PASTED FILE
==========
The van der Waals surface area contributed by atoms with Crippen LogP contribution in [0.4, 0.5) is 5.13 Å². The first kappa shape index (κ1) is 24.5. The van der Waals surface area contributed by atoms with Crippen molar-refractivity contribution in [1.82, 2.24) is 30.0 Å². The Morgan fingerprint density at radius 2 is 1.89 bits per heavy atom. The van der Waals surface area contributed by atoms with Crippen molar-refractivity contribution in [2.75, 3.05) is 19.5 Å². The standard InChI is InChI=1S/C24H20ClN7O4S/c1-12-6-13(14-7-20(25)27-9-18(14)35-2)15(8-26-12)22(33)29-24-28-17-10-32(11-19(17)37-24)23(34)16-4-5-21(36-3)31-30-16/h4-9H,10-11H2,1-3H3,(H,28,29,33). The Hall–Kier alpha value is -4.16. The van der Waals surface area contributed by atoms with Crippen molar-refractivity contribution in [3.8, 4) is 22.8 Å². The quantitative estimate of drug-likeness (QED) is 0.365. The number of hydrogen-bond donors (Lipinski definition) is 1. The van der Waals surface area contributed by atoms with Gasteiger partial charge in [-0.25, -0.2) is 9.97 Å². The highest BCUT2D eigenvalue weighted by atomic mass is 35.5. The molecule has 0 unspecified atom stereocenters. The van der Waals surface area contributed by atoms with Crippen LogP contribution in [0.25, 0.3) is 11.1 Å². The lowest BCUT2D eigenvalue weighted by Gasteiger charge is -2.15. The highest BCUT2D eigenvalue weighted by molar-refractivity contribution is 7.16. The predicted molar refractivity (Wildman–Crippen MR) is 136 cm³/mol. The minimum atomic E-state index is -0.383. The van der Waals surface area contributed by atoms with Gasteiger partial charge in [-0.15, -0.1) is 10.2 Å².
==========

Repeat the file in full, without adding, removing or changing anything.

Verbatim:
The van der Waals surface area contributed by atoms with Crippen LogP contribution in [0.4, 0.5) is 5.13 Å². The first kappa shape index (κ1) is 24.5. The van der Waals surface area contributed by atoms with Crippen molar-refractivity contribution in [1.82, 2.24) is 30.0 Å². The Morgan fingerprint density at radius 2 is 1.89 bits per heavy atom. The van der Waals surface area contributed by atoms with Crippen molar-refractivity contribution in [2.75, 3.05) is 19.5 Å². The standard InChI is InChI=1S/C24H20ClN7O4S/c1-12-6-13(14-7-20(25)27-9-18(14)35-2)15(8-26-12)22(33)29-24-28-17-10-32(11-19(17)37-24)23(34)16-4-5-21(36-3)31-30-16/h4-9H,10-11H2,1-3H3,(H,28,29,33). The Hall–Kier alpha value is -4.16. The van der Waals surface area contributed by atoms with Crippen molar-refractivity contribution in [3.8, 4) is 22.8 Å². The quantitative estimate of drug-likeness (QED) is 0.365. The number of hydrogen-bond donors (Lipinski definition) is 1. The van der Waals surface area contributed by atoms with Gasteiger partial charge in [-0.25, -0.2) is 9.97 Å². The highest BCUT2D eigenvalue weighted by atomic mass is 35.5. The molecule has 0 unspecified atom stereocenters. The van der Waals surface area contributed by atoms with Crippen LogP contribution in [0.25, 0.3) is 11.1 Å². The lowest BCUT2D eigenvalue weighted by Gasteiger charge is -2.15. The highest BCUT2D eigenvalue weighted by molar-refractivity contribution is 7.16. The predicted molar refractivity (Wildman–Crippen MR) is 136 cm³/mol. The minimum atomic E-state index is -0.383. The van der Waals surface area contributed by atoms with Gasteiger partial charge in [-0.15, -0.1) is 10.2 Å².